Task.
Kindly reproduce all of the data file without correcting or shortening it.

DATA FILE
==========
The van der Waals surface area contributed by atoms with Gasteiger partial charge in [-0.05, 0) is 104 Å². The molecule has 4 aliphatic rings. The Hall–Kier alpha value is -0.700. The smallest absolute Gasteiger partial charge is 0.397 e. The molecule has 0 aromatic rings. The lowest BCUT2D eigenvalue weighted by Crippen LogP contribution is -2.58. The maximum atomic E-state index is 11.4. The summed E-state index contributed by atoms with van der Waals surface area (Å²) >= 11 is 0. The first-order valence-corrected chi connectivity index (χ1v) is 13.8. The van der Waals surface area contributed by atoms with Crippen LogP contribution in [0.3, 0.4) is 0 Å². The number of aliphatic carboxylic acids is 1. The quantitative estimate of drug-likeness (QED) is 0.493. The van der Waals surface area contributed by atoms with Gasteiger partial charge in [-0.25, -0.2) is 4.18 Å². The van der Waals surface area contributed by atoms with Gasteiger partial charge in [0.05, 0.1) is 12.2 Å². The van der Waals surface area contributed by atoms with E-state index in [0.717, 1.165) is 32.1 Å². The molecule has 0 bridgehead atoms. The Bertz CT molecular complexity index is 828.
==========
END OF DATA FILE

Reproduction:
The van der Waals surface area contributed by atoms with Gasteiger partial charge in [-0.05, 0) is 104 Å². The molecule has 4 aliphatic rings. The Hall–Kier alpha value is -0.700. The smallest absolute Gasteiger partial charge is 0.397 e. The molecule has 0 aromatic rings. The lowest BCUT2D eigenvalue weighted by Crippen LogP contribution is -2.58. The maximum atomic E-state index is 11.4. The summed E-state index contributed by atoms with van der Waals surface area (Å²) >= 11 is 0. The first-order valence-corrected chi connectivity index (χ1v) is 13.8. The van der Waals surface area contributed by atoms with Crippen LogP contribution in [0.3, 0.4) is 0 Å². The number of aliphatic carboxylic acids is 1. The quantitative estimate of drug-likeness (QED) is 0.493. The van der Waals surface area contributed by atoms with Gasteiger partial charge in [-0.25, -0.2) is 4.18 Å². The van der Waals surface area contributed by atoms with Gasteiger partial charge in [0.05, 0.1) is 12.2 Å². The van der Waals surface area contributed by atoms with E-state index in [0.717, 1.165) is 32.1 Å². The molecule has 0 bridgehead atoms. The Bertz CT molecular complexity index is 828.